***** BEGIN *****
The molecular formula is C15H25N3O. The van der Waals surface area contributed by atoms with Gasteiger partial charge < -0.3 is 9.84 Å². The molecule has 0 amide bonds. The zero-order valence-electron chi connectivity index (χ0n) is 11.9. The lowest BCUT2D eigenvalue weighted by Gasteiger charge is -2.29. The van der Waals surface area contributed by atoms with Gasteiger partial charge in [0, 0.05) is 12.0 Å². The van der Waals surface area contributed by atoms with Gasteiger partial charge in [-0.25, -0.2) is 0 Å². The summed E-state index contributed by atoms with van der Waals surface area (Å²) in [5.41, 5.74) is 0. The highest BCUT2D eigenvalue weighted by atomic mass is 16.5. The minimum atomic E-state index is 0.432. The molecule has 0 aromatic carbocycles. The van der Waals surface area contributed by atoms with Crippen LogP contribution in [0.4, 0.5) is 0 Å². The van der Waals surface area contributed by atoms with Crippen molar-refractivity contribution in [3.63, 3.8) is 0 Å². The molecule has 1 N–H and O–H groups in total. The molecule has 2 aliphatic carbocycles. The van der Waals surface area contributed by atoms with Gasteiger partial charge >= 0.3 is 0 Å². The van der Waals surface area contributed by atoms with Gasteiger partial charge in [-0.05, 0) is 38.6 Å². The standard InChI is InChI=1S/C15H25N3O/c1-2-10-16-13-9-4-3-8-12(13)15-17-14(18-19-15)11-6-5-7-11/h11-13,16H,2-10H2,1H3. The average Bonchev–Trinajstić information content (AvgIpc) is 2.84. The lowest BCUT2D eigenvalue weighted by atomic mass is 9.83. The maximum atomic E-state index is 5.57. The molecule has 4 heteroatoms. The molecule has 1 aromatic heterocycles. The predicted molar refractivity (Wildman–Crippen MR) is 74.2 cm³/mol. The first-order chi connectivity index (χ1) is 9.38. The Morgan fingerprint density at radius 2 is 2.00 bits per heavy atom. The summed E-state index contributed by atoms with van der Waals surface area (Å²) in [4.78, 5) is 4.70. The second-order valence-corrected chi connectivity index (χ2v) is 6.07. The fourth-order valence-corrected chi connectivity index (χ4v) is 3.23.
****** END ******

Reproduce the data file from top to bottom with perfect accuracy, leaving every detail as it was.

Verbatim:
The molecular formula is C15H25N3O. The van der Waals surface area contributed by atoms with Gasteiger partial charge < -0.3 is 9.84 Å². The molecule has 0 amide bonds. The zero-order valence-electron chi connectivity index (χ0n) is 11.9. The lowest BCUT2D eigenvalue weighted by Gasteiger charge is -2.29. The van der Waals surface area contributed by atoms with Gasteiger partial charge in [0, 0.05) is 12.0 Å². The van der Waals surface area contributed by atoms with Gasteiger partial charge in [-0.25, -0.2) is 0 Å². The summed E-state index contributed by atoms with van der Waals surface area (Å²) in [5.41, 5.74) is 0. The highest BCUT2D eigenvalue weighted by atomic mass is 16.5. The minimum atomic E-state index is 0.432. The molecule has 0 aromatic carbocycles. The van der Waals surface area contributed by atoms with Crippen LogP contribution in [0.4, 0.5) is 0 Å². The van der Waals surface area contributed by atoms with Crippen molar-refractivity contribution in [3.63, 3.8) is 0 Å². The molecule has 1 N–H and O–H groups in total. The molecule has 2 aliphatic carbocycles. The van der Waals surface area contributed by atoms with Gasteiger partial charge >= 0.3 is 0 Å². The van der Waals surface area contributed by atoms with Gasteiger partial charge in [-0.05, 0) is 38.6 Å². The standard InChI is InChI=1S/C15H25N3O/c1-2-10-16-13-9-4-3-8-12(13)15-17-14(18-19-15)11-6-5-7-11/h11-13,16H,2-10H2,1H3. The average Bonchev–Trinajstić information content (AvgIpc) is 2.84. The lowest BCUT2D eigenvalue weighted by atomic mass is 9.83. The maximum atomic E-state index is 5.57. The molecule has 4 heteroatoms. The molecule has 1 aromatic heterocycles. The predicted molar refractivity (Wildman–Crippen MR) is 74.2 cm³/mol. The first-order chi connectivity index (χ1) is 9.38. The Morgan fingerprint density at radius 2 is 2.00 bits per heavy atom. The summed E-state index contributed by atoms with van der Waals surface area (Å²) in [4.78, 5) is 4.70. The second-order valence-corrected chi connectivity index (χ2v) is 6.07. The fourth-order valence-corrected chi connectivity index (χ4v) is 3.23.